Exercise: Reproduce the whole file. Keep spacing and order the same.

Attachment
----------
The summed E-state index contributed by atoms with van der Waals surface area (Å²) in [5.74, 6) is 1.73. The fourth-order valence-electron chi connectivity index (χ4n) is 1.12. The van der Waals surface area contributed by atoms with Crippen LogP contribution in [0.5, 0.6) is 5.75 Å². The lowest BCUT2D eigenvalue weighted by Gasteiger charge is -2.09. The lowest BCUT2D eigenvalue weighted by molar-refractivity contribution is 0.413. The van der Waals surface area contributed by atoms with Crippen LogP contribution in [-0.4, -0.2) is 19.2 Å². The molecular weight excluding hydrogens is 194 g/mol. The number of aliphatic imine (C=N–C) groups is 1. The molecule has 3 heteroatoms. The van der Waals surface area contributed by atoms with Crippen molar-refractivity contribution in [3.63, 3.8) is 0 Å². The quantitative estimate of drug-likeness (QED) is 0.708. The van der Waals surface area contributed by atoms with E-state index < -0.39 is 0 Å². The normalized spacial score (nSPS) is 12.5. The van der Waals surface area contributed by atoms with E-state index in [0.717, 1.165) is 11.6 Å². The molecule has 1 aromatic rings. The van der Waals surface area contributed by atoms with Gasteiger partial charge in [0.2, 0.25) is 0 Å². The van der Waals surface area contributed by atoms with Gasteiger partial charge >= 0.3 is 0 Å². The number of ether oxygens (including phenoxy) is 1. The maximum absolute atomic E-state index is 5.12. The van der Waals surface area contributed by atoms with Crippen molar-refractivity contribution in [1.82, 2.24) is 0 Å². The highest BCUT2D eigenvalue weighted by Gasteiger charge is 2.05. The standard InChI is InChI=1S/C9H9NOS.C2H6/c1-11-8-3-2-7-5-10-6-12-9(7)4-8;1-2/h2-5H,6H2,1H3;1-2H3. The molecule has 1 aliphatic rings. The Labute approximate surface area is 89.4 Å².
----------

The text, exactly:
The summed E-state index contributed by atoms with van der Waals surface area (Å²) in [5.74, 6) is 1.73. The fourth-order valence-electron chi connectivity index (χ4n) is 1.12. The van der Waals surface area contributed by atoms with Crippen LogP contribution in [0.5, 0.6) is 5.75 Å². The lowest BCUT2D eigenvalue weighted by Gasteiger charge is -2.09. The lowest BCUT2D eigenvalue weighted by molar-refractivity contribution is 0.413. The van der Waals surface area contributed by atoms with Crippen LogP contribution in [-0.4, -0.2) is 19.2 Å². The molecular weight excluding hydrogens is 194 g/mol. The number of aliphatic imine (C=N–C) groups is 1. The molecule has 3 heteroatoms. The van der Waals surface area contributed by atoms with Crippen molar-refractivity contribution in [3.63, 3.8) is 0 Å². The quantitative estimate of drug-likeness (QED) is 0.708. The van der Waals surface area contributed by atoms with E-state index < -0.39 is 0 Å². The normalized spacial score (nSPS) is 12.5. The van der Waals surface area contributed by atoms with E-state index in [0.717, 1.165) is 11.6 Å². The molecule has 1 aromatic rings. The van der Waals surface area contributed by atoms with Gasteiger partial charge in [0.2, 0.25) is 0 Å². The van der Waals surface area contributed by atoms with Gasteiger partial charge >= 0.3 is 0 Å². The number of ether oxygens (including phenoxy) is 1. The maximum absolute atomic E-state index is 5.12. The van der Waals surface area contributed by atoms with Crippen molar-refractivity contribution in [1.82, 2.24) is 0 Å². The highest BCUT2D eigenvalue weighted by Gasteiger charge is 2.05. The standard InChI is InChI=1S/C9H9NOS.C2H6/c1-11-8-3-2-7-5-10-6-12-9(7)4-8;1-2/h2-5H,6H2,1H3;1-2H3. The molecule has 1 aliphatic rings. The Labute approximate surface area is 89.4 Å².